Caring for Antique/Glass Windows in Old Homes
Antique glass has an innate ability to add charm, character, and a hint of something special to a space. If you’re lucky enough to have found an older building with its original glass intact, caring for it properly is crucial to preserving its beauty and value.
While doing this might seem simple, antique glass isn’t necessarily interchangeable with the modern glass that we have today in terms of how it should be cared for. There are precautions that you’ll need to take to avoid accidental damage to the glass or the window itself.
In this post, we’ll cover some of the basics so that you’ll be able to properly care for your antique glass and, hopefully, continue to prolong its life.
Avoid Harsh Cleaning Chemicals
Cleaning solutions meant for modern-day glass surfaces might not be suitable for older glass windows for various reasons.
Suppose the glass is colored, such as in the case of antique stained glass. In that case, the harsh compounds in modern commercial cleaning products could ruin the beautiful colors through an unintended chemical interaction.
Commercial cleaning products could also interact with the metal used to solder stained glass. This could lead to corrosion, not only destroying the appearance but also causing structural issues. Even in the case of regular, non-colored antique glass and windows, it is best to err on the side of caution by keeping things as simple as possible.
If you can get away with it, it is best to stick with warm water, and if you find it necessary, a small amount of diluted dish soap.
Ensure That You Are Gentle
Antique glass is notoriously brittle, and if it needs cleaning, you will have to leave the muscle out of it and instead turn to patience.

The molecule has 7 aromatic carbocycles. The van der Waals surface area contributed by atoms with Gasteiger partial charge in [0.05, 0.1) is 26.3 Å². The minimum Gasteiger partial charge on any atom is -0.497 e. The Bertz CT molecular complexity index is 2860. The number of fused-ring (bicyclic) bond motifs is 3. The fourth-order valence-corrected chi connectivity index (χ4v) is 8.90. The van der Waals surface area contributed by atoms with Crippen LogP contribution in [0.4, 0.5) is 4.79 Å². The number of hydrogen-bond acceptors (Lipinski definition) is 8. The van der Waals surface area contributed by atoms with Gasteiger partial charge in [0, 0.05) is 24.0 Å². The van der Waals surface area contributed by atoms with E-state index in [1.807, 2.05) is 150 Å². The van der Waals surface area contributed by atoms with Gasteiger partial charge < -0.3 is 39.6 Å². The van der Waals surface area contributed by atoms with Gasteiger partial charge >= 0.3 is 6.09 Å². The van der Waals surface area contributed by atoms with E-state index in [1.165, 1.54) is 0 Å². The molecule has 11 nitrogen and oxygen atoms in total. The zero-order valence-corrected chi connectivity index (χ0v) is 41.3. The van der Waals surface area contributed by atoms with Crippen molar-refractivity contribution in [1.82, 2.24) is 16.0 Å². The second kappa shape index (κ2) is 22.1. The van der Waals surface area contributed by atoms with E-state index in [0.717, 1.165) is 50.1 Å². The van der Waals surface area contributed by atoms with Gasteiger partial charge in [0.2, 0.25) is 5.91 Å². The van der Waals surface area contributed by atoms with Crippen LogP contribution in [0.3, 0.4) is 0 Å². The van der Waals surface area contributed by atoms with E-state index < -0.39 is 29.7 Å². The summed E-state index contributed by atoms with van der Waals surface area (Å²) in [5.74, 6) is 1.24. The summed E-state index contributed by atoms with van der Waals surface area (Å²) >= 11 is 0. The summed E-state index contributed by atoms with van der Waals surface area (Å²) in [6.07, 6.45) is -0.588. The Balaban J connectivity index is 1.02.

This is because most glass has tiny cracks and entry points that are not visible to the human eye. Over time, exposure to the elements like moisture can cause these cracks to expand and weaken the overall structure of a glass piece.
It’s clear to see how in the case of antique windows, with their centuries of exposure to moisture and outdoor conditions, may be particularly prone to this type of weakening.
To be safe, ensure that you are applying a minimal amount of pressure. As an added precaution, you may want to wear gloves to prevent cuts and injuries in the event you do accidentally break the glass.
Tough Build Up and Grime
You might be able to get away with using a very mild abrasive, but you shouldn’t risk it without a professional consultation. Especially if the piece you are cleaning is valuable or holds the potential to be. Using any sort of abrasive on an antique should be done with extreme caution. Even something seemingly harmless like baking soda, or a bristled brush, has the potential to do damage and drastically decrease the value of your glass.
If this is not of concern to you, and you do decide to proceed on your own with an abrasive cleaning product, always start small by beginning in an area that is not at the forefront of the glass in question. If possible, you might want to begin on a tiny piece of clean glass so that you can see how the raw material is responding to your cleaner before moving on to the rest of the material.
Need New Windows to Complement Your Antiques?
While preserving originality and paying homage to the beauty of antique glass windows is often the goal – it isn’t always possible. More often than not, building renovations result in only some of the original glasswork being preserved.
Or, perhaps you’ve found an antique stained glass window that you’d like to work into your new building and need windows that are timeless enough to let that piece shine while still holding their own.
At Portella, we custom manufacture steel windows and doors that are sleek enough to compliment anyone’s taste while retaining enough classic charm to evolve naturally as the rest of your style does.
Reach out to our team today to get an expert’s opinion on your project!